Can Gigs Help You Live Longer

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Last week on Thursday there was a news item on the CBA splash page regarding the concept of gigs potentially extending your life. As a wanna be gig playing bass player, I took a second (and third look) at this article. I was hoping for a Ponce de Leon moment and an easy extension to my late sexagenarian life. A couple more years added on the end would be special. This would give new meaning and life to the term “exposure gigs”. I’m all in if this is a real deal.

However to say I was suspect of the research would be an understatement. Looking again at the article for the fourth time, I found the sources of the research in the article and then turned to my own research assistant (I’ve mentioned her before, oogle.) The sources for this extraordinary claim were a group named O2 and a college by the name of Goldsmith University or something or other. Learning this information did nothing to assuage my suspicions as they were both British and I’m writing about bluegrass. You can obviously see my apprehension. What do Brits know about bluegrass gigs? As far as I can tell the closest they come to bluegrass is that Del stole an English folk song about motorcycles and red haired girls but I’m still hoping there is some extended years for me in this.

Continuing my study, I’m thinking that this O2 group sounds a little airy and not very solid and this Goldsmith University place is a nebulous artsy liberal arts college in the dregs of some compass point end of London that as far as I can tell doesn’t have a science or math course in their catalog. Now I have nothing against liberal arts or arts in general but if I am betting on extending my life by playing more gigs, I need a little science in this deal.

Here’s the rub. I’ve always loved playing gigs…….particularly when I was, what’s the word I’m looking for, …….younger. Gigs in my frame of reference mean packing up speakers, mics, stands, my bass, a table for merch and a tip jar and haul them all to the street where the farmers market is this month. Park a couple of blocks away and cart it to the spot. Sure I have a little help for the hauling part once I get there as most band members help out (except the banjo player). Then we set it up play 3 or 4 sets and then do it all again in reverse (still no banjo help). This is definitely a young persons game unless as you get older there is the promised payoff of a few extended years. Get me 5-10 more years for sure and I’ll kill those farmers markets.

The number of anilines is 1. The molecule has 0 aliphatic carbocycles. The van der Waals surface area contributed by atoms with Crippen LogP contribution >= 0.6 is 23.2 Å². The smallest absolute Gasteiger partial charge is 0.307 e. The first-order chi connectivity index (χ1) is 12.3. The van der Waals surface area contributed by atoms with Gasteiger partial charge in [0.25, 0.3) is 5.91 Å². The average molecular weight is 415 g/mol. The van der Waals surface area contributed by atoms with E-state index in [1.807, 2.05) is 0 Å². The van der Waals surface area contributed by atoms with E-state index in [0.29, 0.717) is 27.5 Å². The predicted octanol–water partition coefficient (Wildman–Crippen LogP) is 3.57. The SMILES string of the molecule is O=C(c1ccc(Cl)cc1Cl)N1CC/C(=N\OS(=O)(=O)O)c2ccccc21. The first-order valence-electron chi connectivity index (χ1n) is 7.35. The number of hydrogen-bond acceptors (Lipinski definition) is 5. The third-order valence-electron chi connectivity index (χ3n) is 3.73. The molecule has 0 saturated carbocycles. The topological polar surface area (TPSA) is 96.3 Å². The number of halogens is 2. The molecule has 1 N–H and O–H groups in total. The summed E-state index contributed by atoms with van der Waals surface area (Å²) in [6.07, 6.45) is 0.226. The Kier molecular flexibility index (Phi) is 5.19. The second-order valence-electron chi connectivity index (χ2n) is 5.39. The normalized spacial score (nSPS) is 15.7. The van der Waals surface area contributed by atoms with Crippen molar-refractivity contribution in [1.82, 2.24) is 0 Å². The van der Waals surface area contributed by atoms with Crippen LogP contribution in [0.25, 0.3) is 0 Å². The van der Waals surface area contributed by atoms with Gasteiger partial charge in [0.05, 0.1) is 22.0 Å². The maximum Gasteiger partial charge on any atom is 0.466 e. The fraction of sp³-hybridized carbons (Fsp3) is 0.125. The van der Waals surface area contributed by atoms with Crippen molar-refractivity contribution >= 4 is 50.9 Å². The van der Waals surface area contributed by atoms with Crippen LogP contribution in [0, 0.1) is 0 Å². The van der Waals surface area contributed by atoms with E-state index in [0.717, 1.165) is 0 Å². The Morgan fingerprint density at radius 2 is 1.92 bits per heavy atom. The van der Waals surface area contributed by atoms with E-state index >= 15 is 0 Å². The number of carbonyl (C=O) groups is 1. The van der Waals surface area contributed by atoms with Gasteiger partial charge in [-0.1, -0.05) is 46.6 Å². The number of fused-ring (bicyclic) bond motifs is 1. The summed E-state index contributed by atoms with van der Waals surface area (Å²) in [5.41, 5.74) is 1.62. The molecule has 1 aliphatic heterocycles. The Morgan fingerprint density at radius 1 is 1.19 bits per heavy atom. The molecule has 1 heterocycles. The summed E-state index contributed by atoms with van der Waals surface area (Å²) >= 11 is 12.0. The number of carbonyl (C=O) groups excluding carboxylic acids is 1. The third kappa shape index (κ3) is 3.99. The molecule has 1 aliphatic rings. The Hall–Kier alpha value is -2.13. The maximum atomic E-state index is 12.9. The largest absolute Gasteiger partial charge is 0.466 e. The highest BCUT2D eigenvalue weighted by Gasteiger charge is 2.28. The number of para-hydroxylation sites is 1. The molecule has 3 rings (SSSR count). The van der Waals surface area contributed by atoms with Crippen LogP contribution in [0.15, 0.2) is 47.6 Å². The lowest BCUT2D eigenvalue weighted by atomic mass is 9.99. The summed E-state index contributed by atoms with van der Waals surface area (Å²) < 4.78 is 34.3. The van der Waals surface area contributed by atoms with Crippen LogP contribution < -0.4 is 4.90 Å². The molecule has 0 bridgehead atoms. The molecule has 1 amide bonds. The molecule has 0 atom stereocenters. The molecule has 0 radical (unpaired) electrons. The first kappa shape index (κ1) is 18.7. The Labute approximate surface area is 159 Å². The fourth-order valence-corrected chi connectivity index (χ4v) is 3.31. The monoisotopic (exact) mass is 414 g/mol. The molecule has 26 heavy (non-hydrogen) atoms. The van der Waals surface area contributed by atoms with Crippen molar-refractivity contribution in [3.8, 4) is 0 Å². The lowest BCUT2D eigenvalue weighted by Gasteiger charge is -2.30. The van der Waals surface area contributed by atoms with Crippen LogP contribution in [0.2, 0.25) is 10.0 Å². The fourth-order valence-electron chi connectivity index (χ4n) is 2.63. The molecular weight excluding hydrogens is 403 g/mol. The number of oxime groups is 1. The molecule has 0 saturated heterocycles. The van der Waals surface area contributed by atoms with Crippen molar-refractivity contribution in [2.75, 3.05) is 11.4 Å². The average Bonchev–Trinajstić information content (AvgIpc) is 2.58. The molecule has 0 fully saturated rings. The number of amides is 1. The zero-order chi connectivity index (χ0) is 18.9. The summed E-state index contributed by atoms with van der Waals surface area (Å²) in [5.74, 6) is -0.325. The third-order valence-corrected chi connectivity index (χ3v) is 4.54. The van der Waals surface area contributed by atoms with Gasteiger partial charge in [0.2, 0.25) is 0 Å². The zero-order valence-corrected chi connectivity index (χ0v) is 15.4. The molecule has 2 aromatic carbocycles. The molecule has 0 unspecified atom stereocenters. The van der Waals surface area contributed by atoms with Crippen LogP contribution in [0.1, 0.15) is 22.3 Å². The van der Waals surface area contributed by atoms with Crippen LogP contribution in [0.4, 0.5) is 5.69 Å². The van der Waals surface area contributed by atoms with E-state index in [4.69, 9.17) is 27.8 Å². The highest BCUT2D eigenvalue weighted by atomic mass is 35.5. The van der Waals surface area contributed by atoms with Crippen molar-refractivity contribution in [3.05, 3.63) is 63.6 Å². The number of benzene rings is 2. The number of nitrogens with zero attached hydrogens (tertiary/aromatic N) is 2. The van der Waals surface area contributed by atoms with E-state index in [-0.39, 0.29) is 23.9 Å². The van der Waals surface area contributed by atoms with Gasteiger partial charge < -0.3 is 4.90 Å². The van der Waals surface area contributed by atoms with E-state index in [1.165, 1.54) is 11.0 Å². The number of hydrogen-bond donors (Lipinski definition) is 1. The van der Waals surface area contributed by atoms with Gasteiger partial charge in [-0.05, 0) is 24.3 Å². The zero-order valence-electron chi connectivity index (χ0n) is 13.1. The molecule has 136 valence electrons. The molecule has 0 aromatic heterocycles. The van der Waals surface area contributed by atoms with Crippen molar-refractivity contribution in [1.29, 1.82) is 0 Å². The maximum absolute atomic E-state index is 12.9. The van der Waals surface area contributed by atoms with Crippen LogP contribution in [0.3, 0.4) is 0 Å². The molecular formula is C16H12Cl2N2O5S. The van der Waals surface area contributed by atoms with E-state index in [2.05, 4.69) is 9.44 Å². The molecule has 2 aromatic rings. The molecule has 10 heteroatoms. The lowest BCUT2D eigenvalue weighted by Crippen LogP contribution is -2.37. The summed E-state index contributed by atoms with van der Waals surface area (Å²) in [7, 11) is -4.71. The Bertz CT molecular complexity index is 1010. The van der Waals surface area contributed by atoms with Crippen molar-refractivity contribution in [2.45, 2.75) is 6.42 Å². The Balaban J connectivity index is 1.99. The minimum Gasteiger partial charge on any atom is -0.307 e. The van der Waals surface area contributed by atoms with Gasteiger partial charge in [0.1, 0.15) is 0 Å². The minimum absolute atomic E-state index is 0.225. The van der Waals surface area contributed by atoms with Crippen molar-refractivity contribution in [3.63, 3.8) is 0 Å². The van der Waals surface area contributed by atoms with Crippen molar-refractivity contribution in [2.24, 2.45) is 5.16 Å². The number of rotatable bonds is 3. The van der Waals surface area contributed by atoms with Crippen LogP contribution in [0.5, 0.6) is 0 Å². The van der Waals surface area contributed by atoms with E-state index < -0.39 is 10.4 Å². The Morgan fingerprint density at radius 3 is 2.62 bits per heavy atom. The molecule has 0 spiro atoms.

The conundrum as I see it is that I can kill myself gigging at Farmers markets or buy into this research and extend my life by a few more years. You might ask why not get other type gigs where you don’t have to work so hard on the non-music parts of the process such as festivals or coffee houses where you don’t need the heavy artillery to play, that would solve the conundrum it would seem. Hah! I say, I’ve been looking for those gigs for over a decade and am still looking. So it seems, I’m stuck with weekends in the street gigs.

I need to get more thoroughly into this research and come up with a bottom line. Going back to read it again for the fifth time, I discovered that the previous four times I read it, I didn’t get past the headline. Reading it through this time I discovered that the article and its very British sources use the word gig to mean concert and were postulating that going to pop concerts extended lives by increasing a sense of well being.

I knew there was something fishy about this British thing and bluegrass gigs.

Well, that blows that theory for extending my life. I wasted a good thirty or forty minutes on this but I was very excited at the prospect of adding years to my life. I suppose I could go to a few pop concerts as the research suggests but how can I trust these guys now that it will do any good. I read somewhere the other day the drinking two to four cups of coffee a day can do the trick. Maybe I’ll try that.

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